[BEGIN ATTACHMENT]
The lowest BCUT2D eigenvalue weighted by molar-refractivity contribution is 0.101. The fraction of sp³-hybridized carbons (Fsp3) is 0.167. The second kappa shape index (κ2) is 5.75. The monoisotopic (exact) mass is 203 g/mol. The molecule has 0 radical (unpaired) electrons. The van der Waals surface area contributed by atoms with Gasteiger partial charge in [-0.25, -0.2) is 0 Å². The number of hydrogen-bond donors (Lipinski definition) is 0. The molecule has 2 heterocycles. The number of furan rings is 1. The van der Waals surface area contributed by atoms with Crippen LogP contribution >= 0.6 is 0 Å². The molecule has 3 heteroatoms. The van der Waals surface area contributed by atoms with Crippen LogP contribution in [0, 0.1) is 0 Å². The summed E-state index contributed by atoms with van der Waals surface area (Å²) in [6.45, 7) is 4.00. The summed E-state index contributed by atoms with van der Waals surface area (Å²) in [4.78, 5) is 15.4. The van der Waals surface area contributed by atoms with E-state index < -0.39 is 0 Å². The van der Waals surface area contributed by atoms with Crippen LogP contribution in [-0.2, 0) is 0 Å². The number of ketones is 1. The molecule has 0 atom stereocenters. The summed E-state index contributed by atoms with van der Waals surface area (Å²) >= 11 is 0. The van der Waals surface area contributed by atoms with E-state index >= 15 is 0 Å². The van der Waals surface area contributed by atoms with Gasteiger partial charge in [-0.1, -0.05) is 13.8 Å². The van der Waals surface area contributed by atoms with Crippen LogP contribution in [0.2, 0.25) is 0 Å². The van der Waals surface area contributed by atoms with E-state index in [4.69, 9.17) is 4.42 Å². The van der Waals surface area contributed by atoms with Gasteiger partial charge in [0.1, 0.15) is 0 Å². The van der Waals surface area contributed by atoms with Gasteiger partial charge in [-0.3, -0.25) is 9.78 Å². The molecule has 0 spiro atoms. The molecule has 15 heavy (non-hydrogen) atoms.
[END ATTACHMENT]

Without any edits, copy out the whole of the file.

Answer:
The lowest BCUT2D eigenvalue weighted by molar-refractivity contribution is 0.101. The fraction of sp³-hybridized carbons (Fsp3) is 0.167. The second kappa shape index (κ2) is 5.75. The monoisotopic (exact) mass is 203 g/mol. The molecule has 0 radical (unpaired) electrons. The van der Waals surface area contributed by atoms with Gasteiger partial charge in [-0.25, -0.2) is 0 Å². The number of hydrogen-bond donors (Lipinski definition) is 0. The molecule has 2 heterocycles. The number of furan rings is 1. The van der Waals surface area contributed by atoms with Crippen LogP contribution >= 0.6 is 0 Å². The molecule has 3 heteroatoms. The van der Waals surface area contributed by atoms with Crippen LogP contribution in [0, 0.1) is 0 Å². The summed E-state index contributed by atoms with van der Waals surface area (Å²) in [6.45, 7) is 4.00. The summed E-state index contributed by atoms with van der Waals surface area (Å²) in [4.78, 5) is 15.4. The van der Waals surface area contributed by atoms with E-state index < -0.39 is 0 Å². The van der Waals surface area contributed by atoms with Crippen LogP contribution in [-0.2, 0) is 0 Å². The number of ketones is 1. The molecule has 0 atom stereocenters. The summed E-state index contributed by atoms with van der Waals surface area (Å²) >= 11 is 0. The van der Waals surface area contributed by atoms with E-state index >= 15 is 0 Å². The van der Waals surface area contributed by atoms with Gasteiger partial charge in [-0.1, -0.05) is 13.8 Å². The van der Waals surface area contributed by atoms with Crippen LogP contribution in [0.2, 0.25) is 0 Å². The van der Waals surface area contributed by atoms with E-state index in [4.69, 9.17) is 4.42 Å². The van der Waals surface area contributed by atoms with Gasteiger partial charge in [0.1, 0.15) is 0 Å². The van der Waals surface area contributed by atoms with Gasteiger partial charge in [-0.3, -0.25) is 9.78 Å². The molecule has 0 spiro atoms. The molecule has 15 heavy (non-hydrogen) atoms.